Africans were the first Science Fiction creators: An interview with Ivor Hartmann

Ivor W. Hartmann is a Zimbabwean writer, editor, publisher, and visual artist. Awarded The Golden Baobab Prize (2009), finalist for the Yvonne Vera Award (2011), selected for The 20 in Twenty: The Best Short Stories of South Africa’s Democracy (2014), and awarded third place in the Jalada Prize for Literature (2015). His works have appeared in many publications. He runs the StoryTime micro-press, publisher of the African Roar and AfroSF series of anthologies, and is on the advisory board of Writers International Network Zimbabwe.

 

Can you tell us about yourself?

 

Ivor:    I am a Zimbabwean writer, editor, publisher, and visual artist.

 

What inspired you to specialize in writing Speculative fiction?

 

Ivor:    I don’t specialise in writing SpecFic really, just happens I enjoy the freedom I have given myself to write whatever I like. So, inevitably, some of my stories end up under the very large SpecFic umbrella. I don’t set out to write in any genre, I write stories that when done can be said to fit in this or that genre, but to me, these definitions and categories are way too limiting to think about when in the process of creation.



Some readers are of the opinion that Africa is not ripe for Science Fiction. What is your take on that?

 

Ivor:    I don’t know how they arrived at that opinion considering Africans have been creating SF stories for at the very least the last 10,000 years already. So one can say without any hesitation Africans were of course the first SF creators and have kept old stories and created new stories ever since then. We may be relatively new to the modern written form of published SF, but it really is a case of being written out of SF history by the  blind ignorance of institutionalised racism, something we are now addressing by writing our way back in by force.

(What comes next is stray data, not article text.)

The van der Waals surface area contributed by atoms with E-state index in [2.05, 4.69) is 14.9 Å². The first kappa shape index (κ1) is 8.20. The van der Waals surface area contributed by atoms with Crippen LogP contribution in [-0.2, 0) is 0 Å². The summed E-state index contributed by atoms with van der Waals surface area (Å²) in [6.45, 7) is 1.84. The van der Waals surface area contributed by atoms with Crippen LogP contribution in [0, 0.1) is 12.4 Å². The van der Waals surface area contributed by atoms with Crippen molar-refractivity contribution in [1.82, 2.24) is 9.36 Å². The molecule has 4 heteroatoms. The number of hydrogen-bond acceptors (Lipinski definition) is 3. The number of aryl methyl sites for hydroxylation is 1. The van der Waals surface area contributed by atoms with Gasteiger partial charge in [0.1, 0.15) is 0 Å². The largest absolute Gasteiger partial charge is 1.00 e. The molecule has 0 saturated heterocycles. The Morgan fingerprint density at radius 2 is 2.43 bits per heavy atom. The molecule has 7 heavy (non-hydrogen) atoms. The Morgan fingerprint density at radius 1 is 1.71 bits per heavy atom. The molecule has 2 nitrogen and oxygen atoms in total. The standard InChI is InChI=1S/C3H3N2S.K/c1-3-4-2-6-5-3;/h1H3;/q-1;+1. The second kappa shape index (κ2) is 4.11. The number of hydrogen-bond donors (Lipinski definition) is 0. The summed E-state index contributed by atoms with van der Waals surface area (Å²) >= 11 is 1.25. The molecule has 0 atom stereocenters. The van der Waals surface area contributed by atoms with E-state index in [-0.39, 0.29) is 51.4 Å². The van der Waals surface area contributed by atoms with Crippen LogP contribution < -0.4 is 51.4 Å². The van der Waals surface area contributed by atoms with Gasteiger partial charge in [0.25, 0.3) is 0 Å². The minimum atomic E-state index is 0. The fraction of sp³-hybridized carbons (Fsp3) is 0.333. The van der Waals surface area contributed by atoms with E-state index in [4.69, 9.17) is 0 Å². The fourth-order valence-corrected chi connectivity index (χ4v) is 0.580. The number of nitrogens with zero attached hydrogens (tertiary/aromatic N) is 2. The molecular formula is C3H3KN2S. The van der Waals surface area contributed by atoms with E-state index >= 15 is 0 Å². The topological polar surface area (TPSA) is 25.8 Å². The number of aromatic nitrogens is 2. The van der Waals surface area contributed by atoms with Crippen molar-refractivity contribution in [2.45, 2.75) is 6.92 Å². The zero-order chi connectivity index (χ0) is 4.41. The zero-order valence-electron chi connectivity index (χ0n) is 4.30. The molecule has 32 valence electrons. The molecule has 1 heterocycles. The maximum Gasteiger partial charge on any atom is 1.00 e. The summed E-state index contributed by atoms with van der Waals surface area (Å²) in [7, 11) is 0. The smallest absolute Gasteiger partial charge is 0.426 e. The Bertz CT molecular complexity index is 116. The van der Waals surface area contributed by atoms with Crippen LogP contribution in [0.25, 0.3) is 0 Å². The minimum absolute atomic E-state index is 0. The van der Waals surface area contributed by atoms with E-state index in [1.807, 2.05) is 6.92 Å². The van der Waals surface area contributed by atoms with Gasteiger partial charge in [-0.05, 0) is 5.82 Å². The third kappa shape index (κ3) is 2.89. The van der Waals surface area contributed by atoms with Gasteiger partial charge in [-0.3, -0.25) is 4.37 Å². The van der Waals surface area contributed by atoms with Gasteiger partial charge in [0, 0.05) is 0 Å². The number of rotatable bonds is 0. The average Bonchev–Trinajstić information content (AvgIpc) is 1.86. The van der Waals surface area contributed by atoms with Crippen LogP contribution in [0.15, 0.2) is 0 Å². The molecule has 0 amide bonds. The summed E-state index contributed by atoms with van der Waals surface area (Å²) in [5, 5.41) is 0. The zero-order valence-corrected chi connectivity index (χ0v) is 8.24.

Do you think African Speculative fiction differs significantly from Speculative Fictions of other regions and continents?

 

Ivor:    Yes, in so much as one’s culture and its mythology always forms a writer, no matter what they are writing this is their bedrock, so of course African SF is vastly different to any other SF. This is what excites me about African SF the most, we have such rich, incredibly diverse and deep, mythologies and cultures, that in SpecFic they get to come to the fore-front of a story rather than a subtler underpinning as evident in much of our contemporary fiction.
Some scholars surmise that Speculative Fiction from Africa is chiefly characterised by Magical Realism and elements of folklore. Do you agree?

 

Ivor:    What is magical realism and folklore anyway but the use of mythological and cultural understanding, which means all speculative fiction by its nature uses these elements no matter how subtly. Even the hardest of Hard SF is built upon a cultural, mythological, and personal, understanding and imagination.

 

Does Africa have a viable market for Speculative Literature?

 

Ivor:    Definitely, there has always been a great hunger for great stories, one that has for the most part been only been partly slaked by the domination of western literature on our library and bookshop shelves. Many writers I know got started just because we were tired of not seeing ourselves portrayed in any realistic manner we could identify with in what we have been reading since we could read. So that hunger is there for this, of that there can be no doubt.

 

Aside writing, what other things do you engage yourself in?

 

Ivor:    I run the StoryTime micro-press which publishes the serial anthologies AfroSF and African Roar. I’m involved in a few organisations that seek to aid and promote African writing like Writers International Network Zimbabwe and others.

 

What is your next major project in the pipeline?

 

Ivor:    Next up publishing-wise is The Best of African Roar a compilation anthology of the best works published in the African Roar anthologies. After that comes the AfroSFv3 anthology, which will feature short stories with a focus on Space. Apart from that is my own writing in which I have a few things cooking, and a few other exciting projects in the works I can’t talk about yet.

 

Where would we see Ivor Hartmann in the next ten years?

 

Ivor:    No idea, and if you know please don’t tell me :).

Thank you for your time Ivor.

 

This interview was conducted and reported by Bizuum Yadok (Writer, Journalist and Content developer for COAL)

 

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